Cancer Type: Lung, Skin
Research Area: Tumor Immunology
Gabriel Muhire Gihana, PhD

Dr. Gihana investigates the role of cellular morphology in mediating the oncogenic signaling of the gene RAS in pancreatic cancer. RAS is altered in more than 30% of human cancers, making it one of the genes most affected by cancer-causing alterations. Oncogenic RAS induces pronounced changes in cell morphology. Dr. Gihana aims to understand how the changes in cell morphology contribute to the potential of RAS to cause cancer. Because direct inhibition of oncogenic RAS has been difficult to achieve, these studies of other cellular parameters that mediate RAS impact on cancer is likely to contribute to novel and effective therapies.

Project title: "Cell morphological modulation of oncogenic Ras signaling"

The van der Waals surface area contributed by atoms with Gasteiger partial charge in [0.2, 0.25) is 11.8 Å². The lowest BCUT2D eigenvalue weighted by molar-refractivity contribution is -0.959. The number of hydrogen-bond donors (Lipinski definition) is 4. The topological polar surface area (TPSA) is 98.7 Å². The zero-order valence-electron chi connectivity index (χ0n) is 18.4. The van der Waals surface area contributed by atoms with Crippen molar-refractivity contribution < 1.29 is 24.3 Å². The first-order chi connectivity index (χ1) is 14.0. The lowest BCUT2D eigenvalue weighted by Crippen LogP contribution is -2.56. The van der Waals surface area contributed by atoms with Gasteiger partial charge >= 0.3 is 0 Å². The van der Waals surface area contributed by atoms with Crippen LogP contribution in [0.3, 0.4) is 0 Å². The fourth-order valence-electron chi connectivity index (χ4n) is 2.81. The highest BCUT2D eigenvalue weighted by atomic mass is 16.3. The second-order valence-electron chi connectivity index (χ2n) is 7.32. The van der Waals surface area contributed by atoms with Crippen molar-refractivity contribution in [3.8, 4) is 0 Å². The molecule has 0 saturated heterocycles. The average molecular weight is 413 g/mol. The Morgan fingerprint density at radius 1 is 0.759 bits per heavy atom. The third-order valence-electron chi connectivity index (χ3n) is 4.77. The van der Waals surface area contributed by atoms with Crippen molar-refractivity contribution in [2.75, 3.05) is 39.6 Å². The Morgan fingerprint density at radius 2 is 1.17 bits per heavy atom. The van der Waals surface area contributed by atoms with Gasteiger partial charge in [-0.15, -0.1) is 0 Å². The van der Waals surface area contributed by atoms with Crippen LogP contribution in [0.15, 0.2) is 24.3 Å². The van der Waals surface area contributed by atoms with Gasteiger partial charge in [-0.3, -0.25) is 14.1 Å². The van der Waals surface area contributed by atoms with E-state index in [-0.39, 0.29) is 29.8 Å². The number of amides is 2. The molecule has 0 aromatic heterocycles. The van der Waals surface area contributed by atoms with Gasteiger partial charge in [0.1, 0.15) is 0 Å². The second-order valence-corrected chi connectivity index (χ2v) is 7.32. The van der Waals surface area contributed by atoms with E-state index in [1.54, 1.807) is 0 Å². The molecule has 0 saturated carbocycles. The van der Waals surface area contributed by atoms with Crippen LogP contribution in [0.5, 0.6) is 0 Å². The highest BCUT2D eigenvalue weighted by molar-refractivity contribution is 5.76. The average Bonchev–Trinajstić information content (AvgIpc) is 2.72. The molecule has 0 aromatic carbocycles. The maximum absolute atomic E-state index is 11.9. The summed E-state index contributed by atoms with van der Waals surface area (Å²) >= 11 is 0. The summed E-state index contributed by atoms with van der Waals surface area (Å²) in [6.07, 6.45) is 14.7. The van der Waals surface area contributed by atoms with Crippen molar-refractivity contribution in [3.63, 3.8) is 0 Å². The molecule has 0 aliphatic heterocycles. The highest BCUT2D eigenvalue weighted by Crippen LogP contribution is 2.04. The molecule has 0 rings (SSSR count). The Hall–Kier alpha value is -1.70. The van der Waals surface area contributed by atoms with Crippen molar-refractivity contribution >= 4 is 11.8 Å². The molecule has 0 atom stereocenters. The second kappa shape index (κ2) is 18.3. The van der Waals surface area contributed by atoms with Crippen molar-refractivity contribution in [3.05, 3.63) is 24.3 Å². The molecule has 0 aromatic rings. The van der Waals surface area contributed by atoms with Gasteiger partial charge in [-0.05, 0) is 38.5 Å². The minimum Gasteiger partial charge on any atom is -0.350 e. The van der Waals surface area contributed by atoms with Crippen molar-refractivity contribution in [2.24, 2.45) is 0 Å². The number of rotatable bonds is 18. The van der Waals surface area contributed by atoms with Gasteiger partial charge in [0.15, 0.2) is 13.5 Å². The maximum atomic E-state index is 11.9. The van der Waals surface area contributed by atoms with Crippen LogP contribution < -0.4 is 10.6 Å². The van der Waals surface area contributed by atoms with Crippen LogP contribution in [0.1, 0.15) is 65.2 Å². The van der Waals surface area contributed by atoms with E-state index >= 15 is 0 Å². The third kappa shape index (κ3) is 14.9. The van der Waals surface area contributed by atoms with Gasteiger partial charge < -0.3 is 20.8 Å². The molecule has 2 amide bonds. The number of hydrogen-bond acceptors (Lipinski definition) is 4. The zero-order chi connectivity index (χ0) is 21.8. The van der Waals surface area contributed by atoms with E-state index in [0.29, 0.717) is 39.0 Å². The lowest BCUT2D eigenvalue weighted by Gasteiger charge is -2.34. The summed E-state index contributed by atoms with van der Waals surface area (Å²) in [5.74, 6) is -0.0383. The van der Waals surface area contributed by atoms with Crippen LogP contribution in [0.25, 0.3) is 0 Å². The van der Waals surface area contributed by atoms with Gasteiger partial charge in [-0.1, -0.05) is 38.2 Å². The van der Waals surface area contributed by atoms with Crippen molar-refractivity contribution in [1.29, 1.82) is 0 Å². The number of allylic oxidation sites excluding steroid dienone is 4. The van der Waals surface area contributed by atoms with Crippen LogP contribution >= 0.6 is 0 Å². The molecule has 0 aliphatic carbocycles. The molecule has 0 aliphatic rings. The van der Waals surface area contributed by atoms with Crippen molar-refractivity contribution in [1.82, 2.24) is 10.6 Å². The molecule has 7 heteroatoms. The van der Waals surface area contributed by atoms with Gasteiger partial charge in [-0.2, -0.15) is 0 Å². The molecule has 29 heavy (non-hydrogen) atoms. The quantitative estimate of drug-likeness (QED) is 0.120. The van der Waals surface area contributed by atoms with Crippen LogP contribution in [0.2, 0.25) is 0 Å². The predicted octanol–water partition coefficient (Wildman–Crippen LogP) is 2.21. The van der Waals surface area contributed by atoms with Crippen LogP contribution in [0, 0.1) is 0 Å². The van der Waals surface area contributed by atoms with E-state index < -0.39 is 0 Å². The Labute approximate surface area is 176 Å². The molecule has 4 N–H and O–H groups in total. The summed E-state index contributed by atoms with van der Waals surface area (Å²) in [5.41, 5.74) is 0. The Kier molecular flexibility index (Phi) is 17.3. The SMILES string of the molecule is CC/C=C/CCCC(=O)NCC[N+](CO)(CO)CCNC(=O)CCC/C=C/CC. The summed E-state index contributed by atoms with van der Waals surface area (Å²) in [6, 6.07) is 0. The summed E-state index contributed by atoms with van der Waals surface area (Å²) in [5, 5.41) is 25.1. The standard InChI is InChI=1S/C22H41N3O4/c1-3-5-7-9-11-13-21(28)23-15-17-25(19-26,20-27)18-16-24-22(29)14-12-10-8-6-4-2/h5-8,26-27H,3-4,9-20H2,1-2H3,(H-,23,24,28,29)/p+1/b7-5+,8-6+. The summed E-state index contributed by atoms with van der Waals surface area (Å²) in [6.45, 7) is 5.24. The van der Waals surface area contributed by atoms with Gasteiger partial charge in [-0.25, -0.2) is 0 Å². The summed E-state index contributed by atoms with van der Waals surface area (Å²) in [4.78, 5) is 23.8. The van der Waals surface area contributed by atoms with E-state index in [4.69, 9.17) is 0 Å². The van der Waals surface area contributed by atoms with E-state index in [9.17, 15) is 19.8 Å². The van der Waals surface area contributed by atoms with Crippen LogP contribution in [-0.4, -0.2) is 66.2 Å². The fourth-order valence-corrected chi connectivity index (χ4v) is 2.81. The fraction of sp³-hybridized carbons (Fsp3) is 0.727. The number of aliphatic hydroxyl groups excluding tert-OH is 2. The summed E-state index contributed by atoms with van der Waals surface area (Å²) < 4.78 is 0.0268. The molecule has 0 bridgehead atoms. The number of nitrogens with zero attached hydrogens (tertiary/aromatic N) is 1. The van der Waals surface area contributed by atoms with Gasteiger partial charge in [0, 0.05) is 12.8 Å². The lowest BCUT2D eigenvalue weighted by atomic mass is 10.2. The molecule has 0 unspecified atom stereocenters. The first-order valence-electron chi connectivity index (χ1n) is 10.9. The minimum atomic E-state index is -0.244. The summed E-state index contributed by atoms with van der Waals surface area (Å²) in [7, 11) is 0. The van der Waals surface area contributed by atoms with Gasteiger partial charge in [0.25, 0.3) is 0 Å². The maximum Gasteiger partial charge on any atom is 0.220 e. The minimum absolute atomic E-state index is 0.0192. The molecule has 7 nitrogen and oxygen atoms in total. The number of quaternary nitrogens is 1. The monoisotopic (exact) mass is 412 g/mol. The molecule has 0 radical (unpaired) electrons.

Institution: University of Texas Southwestern Medical Center
Named Award: The Mark Foundation for Cancer Research Fellow
Award Program: Fellow
Sponsor(s) / Mentor(s): Gaudenz Danuser, PhD
Cancer Type: Skin
Research Area: Carcinogenesis
Anita Gola, PhD

Dr. Gola is investigating how tissue regenerates the right cell type, at the right place. Effective cell-cell communication and cell-spatial organization are critical to maintaining organ function and homeostasis. Dr. Gola will use skin as a model tissue to understand how immune cells are organized and how they communicate with resident stem cells while maintaining tolerance and providing protection. When these interactions are disrupted, they can lead to cancers and other hyper-proliferative disorders. Unraveling the mechanisms that govern healthy immune-stem cell crosstalk and what goes wrong in disease may lead to new therapeutics for skin cancers.

Project title: "A spatially patterned stem cell and immune cell barrier at the skin surface"
Institution: The Rockefeller University
Named Award: National Mah Jongg League Fellow
Award Program: Fellow
Sponsor(s) / Mentor(s): Elaine V. Fuchs, PhD
Cancer Type: Skin
Research Area: Stem Cell Biology
Alexander C. Huang, MD